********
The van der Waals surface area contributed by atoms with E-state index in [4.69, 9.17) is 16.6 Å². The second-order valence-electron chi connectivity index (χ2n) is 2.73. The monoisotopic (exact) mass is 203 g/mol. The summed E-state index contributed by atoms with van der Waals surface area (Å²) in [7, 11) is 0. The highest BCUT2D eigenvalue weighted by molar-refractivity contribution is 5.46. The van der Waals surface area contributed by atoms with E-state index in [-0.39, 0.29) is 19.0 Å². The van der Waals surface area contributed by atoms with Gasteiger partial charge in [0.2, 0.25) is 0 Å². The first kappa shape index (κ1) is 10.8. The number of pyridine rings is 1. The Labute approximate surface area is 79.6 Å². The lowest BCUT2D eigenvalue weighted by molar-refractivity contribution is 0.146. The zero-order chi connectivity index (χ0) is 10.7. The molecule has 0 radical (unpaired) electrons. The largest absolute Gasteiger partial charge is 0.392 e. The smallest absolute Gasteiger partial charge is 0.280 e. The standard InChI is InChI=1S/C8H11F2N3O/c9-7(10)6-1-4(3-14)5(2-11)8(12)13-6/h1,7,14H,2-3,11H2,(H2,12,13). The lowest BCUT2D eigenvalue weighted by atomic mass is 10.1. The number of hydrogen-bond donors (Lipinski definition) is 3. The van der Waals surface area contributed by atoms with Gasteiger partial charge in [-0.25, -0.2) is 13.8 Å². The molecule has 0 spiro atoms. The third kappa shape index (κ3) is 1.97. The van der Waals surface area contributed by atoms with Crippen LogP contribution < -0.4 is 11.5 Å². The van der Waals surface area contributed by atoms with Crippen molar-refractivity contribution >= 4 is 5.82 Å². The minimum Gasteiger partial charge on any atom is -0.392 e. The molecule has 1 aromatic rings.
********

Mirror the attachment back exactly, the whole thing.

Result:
The van der Waals surface area contributed by atoms with E-state index in [4.69, 9.17) is 16.6 Å². The second-order valence-electron chi connectivity index (χ2n) is 2.73. The monoisotopic (exact) mass is 203 g/mol. The summed E-state index contributed by atoms with van der Waals surface area (Å²) in [7, 11) is 0. The highest BCUT2D eigenvalue weighted by molar-refractivity contribution is 5.46. The van der Waals surface area contributed by atoms with E-state index in [-0.39, 0.29) is 19.0 Å². The van der Waals surface area contributed by atoms with Gasteiger partial charge in [0.2, 0.25) is 0 Å². The first kappa shape index (κ1) is 10.8. The number of pyridine rings is 1. The Labute approximate surface area is 79.6 Å². The lowest BCUT2D eigenvalue weighted by molar-refractivity contribution is 0.146. The zero-order chi connectivity index (χ0) is 10.7. The molecule has 0 radical (unpaired) electrons. The largest absolute Gasteiger partial charge is 0.392 e. The smallest absolute Gasteiger partial charge is 0.280 e. The standard InChI is InChI=1S/C8H11F2N3O/c9-7(10)6-1-4(3-14)5(2-11)8(12)13-6/h1,7,14H,2-3,11H2,(H2,12,13). The lowest BCUT2D eigenvalue weighted by atomic mass is 10.1. The number of hydrogen-bond donors (Lipinski definition) is 3. The van der Waals surface area contributed by atoms with Gasteiger partial charge in [-0.25, -0.2) is 13.8 Å². The molecule has 0 spiro atoms. The third kappa shape index (κ3) is 1.97. The van der Waals surface area contributed by atoms with Crippen LogP contribution < -0.4 is 11.5 Å². The van der Waals surface area contributed by atoms with Crippen molar-refractivity contribution >= 4 is 5.82 Å². The minimum Gasteiger partial charge on any atom is -0.392 e. The molecule has 1 aromatic rings.